About the city
One of the world’s most visited cities, England’s buzzing capital is well worth the visit and has so much to offer, from magnificent history and culture to cutting-edge fashion and food.
From Camden’s punky vibe to leafy Hampstead Heath and historic Big Ben, London’s incomparable blend of influences, traditions and history make it an unmissable destination for travellers. Get your culture fix at world-renowned venues like the Natural History Museum or savour award-winning cuisines in Chinatown, Little Venice and Brick Lane.
Satisfy your inner shopaholic with vintage finds in Portobello Road or catch the latest bands at legendary venues like Wembley Stadium. Whether you want to watch the world’s finest acting talent at Shakespeare’s Globe, spot squirrels in Royal Parks or soak up the scenery in Greenwich with a pint of local ale, Britain’s biggest city has it all – and then some!
UNESCO World Heritage Sites
London is one of the few cities in the world that can lay claim to having 4 separate UNESCO World Heritage sites. These sites represent the most significant cultural proprieties in the greater London Area:
Together these historic buildings showcase the growth of the English monarchy and have been the setting for many of the events that have shaped the British nation.
At Kew Gardens you'll find the world's largest, most diverse collection of plants. Since 1759 Kew Gardens has served an important role in the understanding of the plant kingdom.
Their Millennium Seed Bank contains seeds from thousands of plant species for reintroduction to their natural habitats or for scientific study.
The Tower of London lies on the bank of the River Thames and was first built by William the Conqueror in the 11th century as a palace and royal residence. The Tower of London has played an important role in British history. Redeveloped over the years, with evolving building techniques, its use has changed many times.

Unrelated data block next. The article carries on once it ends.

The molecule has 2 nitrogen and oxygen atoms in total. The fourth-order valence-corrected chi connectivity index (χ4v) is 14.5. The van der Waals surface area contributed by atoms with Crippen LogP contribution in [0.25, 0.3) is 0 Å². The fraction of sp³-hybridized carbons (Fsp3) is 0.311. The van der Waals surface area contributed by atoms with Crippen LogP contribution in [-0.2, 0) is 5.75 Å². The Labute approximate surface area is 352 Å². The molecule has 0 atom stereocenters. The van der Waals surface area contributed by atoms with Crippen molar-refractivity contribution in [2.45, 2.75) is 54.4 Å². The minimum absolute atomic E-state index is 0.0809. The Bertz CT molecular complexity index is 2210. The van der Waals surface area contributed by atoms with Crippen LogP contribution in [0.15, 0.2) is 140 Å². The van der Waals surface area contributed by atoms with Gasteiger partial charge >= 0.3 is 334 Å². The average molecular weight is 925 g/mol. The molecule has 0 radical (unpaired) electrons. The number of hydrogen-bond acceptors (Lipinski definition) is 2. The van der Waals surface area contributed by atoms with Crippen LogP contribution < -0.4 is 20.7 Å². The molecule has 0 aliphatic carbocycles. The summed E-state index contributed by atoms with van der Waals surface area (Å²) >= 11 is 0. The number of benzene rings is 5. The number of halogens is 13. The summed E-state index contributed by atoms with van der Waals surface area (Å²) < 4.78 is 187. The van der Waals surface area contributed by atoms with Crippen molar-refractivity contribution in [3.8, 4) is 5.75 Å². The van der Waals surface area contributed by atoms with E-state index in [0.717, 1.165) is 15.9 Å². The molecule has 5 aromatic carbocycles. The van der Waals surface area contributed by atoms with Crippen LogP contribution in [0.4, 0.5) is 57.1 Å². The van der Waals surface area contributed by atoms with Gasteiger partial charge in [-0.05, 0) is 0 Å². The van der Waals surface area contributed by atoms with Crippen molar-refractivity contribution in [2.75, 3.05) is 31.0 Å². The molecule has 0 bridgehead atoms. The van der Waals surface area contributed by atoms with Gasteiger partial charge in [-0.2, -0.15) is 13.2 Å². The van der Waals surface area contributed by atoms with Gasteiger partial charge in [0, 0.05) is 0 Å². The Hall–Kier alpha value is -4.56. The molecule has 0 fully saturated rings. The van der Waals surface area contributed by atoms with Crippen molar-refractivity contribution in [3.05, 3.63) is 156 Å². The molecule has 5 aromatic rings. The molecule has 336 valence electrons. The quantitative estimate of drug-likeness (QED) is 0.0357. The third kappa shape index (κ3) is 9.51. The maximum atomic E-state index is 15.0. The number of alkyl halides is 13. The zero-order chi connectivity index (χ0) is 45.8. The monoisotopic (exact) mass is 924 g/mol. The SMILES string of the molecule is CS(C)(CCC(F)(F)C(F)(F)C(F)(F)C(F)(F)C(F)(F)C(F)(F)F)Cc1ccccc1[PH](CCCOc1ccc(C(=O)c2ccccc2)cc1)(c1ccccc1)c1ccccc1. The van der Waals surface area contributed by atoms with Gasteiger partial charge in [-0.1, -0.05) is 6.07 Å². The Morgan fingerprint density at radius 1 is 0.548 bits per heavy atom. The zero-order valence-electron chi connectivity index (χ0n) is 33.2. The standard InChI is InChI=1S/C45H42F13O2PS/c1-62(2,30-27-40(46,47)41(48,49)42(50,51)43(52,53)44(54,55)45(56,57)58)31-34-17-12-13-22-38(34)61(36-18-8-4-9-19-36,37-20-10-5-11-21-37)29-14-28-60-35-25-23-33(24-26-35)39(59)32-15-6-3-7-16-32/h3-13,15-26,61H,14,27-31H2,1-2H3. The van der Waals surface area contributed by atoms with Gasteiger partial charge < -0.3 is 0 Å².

While most castles were used to imprison people for short lengths of time, the Tower of London gained a reputation for torture and imprisonment. It held important prisoners (like the future Elizabeth I), common soldiers and prisoners of war as late as World War II. It is also home to the Crown Jewels and you can see the largest cut diamond in the world there.
The Tower of London has long been said to be haunted by spirits. Most famously, the ghost of Anne Boleyn is said to walk around the White Tower holding her head under her arm.
Home of the Royal Greenwich Observatory and the National Maritime Museum, Maritime Greenwich is an interesting place to visit. One of the most popular things for tourists to do is stand astride the prime meridian - the Earth's line of 0 degrees longitude - with a foot in both the eastern and western hemispheres at the same time.
You can also witness the ball drop at the top of the Greenwich Observatory at 1pm daily, a tradition which has occurred every day since 1833.